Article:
Grants and Expectations

Laura Hartman, Associate Professor at Roanoke College and Co-PI of the H.O.P.E. for Heat Resilience project

Published May 6, 2024

I did not fully realize, before we received this NSF grant, the degree to which having money leads to misunderstanding.

Our H.O.P.E. for Heat Resilience grant has a big-ticket price tag – 1 million dollars!

But am I walking the streets of Northwest Roanoke with Benjamins busting out of my back pockets? Not even close.

Some of the grant money goes directly to Virginia Tech and my college. (They do this to cover the overhead costs of research administration.) Most of the rest of the money is paying salaries to the good people who are devoting time, expertise, and creativity to the project. (Shout out to the leadership team – I see you working your butts off out there!) And we do have a few larger chunks allocated to certain projects (like a mural). It is pretty much all spoken for, and we’re using it to make things better for the community. (At least, we’re trying!)

The H.O.P.E. for Heat Resilience project has been an experience in learning to work collaboratively together to define a problem (of heat, yes, but of community resources and supports in general). How can we bring small nonprofits, faith communities, residents, government, academic researchers, students, and youth together in productive ways to address the increasing risks of heat waves? These groups have different perspectives, capacities, and expertise they bring to the table. They also each have limitations and processes they have to work around. This can cause many misunderstandings. But gradually we’re learning how to work together.

Learning to work together has positioned us to apply for even more grants, like the EPA Community Change Grant. This opportunity could bring $10-20 million to our Roanoke community. We need to build on the momentum we have to demonstrate our unified capacity, in a broader direction. Rather than focusing only on heat resilience we would also focus on broader community resilience and environmental improvements. We’re looking at a redesign of McCadden Park and an upgrade to the HOPE Center, among other things. We need to demonstrate that the projects are community-driven and community-supported.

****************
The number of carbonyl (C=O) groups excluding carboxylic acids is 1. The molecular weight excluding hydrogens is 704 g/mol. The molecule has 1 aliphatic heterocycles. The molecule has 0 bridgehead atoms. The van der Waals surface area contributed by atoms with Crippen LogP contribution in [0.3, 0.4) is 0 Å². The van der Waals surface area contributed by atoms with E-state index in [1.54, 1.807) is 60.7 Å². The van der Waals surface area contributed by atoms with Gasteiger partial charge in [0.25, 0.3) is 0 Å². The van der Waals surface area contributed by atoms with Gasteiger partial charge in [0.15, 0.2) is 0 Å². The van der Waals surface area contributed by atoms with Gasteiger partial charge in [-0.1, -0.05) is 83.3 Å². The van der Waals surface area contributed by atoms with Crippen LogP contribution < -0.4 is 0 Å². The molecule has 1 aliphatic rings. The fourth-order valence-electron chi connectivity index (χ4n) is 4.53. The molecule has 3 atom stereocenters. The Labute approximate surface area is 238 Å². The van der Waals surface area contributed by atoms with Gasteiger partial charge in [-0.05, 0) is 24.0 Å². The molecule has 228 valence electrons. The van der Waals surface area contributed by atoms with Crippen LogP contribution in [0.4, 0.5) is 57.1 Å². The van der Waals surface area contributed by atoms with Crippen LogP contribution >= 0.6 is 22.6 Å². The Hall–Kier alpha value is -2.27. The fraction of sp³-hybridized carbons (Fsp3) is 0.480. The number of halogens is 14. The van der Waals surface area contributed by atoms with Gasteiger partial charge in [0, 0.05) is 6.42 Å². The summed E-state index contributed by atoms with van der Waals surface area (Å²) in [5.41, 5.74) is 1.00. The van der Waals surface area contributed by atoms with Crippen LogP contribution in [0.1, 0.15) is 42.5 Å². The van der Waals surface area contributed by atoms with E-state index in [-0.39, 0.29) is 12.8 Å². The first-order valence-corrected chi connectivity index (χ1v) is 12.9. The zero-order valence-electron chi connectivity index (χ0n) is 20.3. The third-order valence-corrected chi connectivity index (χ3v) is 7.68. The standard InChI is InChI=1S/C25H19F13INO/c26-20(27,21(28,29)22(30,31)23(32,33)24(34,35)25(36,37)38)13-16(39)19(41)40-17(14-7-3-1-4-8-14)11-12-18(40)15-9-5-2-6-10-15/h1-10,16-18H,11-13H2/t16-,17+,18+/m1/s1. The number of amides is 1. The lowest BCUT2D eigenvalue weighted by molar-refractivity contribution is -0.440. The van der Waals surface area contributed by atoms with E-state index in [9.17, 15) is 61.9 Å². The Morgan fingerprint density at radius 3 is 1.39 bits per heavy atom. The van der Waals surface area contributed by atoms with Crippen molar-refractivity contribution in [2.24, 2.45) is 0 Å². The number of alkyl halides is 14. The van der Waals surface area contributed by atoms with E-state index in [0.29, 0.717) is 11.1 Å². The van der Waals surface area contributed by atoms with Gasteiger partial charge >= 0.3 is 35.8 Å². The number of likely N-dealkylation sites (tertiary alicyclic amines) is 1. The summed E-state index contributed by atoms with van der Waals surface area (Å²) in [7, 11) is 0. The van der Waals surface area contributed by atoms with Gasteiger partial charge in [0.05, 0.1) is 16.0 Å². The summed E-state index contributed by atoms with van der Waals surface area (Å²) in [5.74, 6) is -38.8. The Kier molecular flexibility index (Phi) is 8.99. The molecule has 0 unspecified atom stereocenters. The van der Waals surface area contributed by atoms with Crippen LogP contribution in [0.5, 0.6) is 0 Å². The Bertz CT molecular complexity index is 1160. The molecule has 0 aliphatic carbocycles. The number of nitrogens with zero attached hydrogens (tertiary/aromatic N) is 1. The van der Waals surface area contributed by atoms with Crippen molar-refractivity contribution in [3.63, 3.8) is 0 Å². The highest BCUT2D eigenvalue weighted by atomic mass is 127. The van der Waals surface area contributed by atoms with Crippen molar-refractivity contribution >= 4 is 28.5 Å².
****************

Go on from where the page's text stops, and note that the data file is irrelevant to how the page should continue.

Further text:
But we don’t even have that grant, yet. We’re still in the application process. Which is its own kind of mess, believe me! Coordinating so many players, interests, and capacities; trying to look fundable in the eyes of the federal government; navigating conflicts, misunderstandings and tradeoffs. Why are we doing this, again?!? Oh yeah, because we care about Roanoke and we are committed to trying our best. (We won’t know if we get it, even, until March 2025 so don’t hold your breath!) If it comes to pass, we’ll receive a true gift: three glorious years of the best kind of hard work there is—healing, nurturing, and improving our community through collaborative process.

So the next time someone tells you that Dr. Lim or others on our team have millions of dollars and are going to use it in one particular way, tell them that you know differently. And then tell them to get in touch and get involved! They can find out more at or get in touch with me at or Antwyne at We definitely want to dialogue with the community whenever and however we can. We’re all in this together.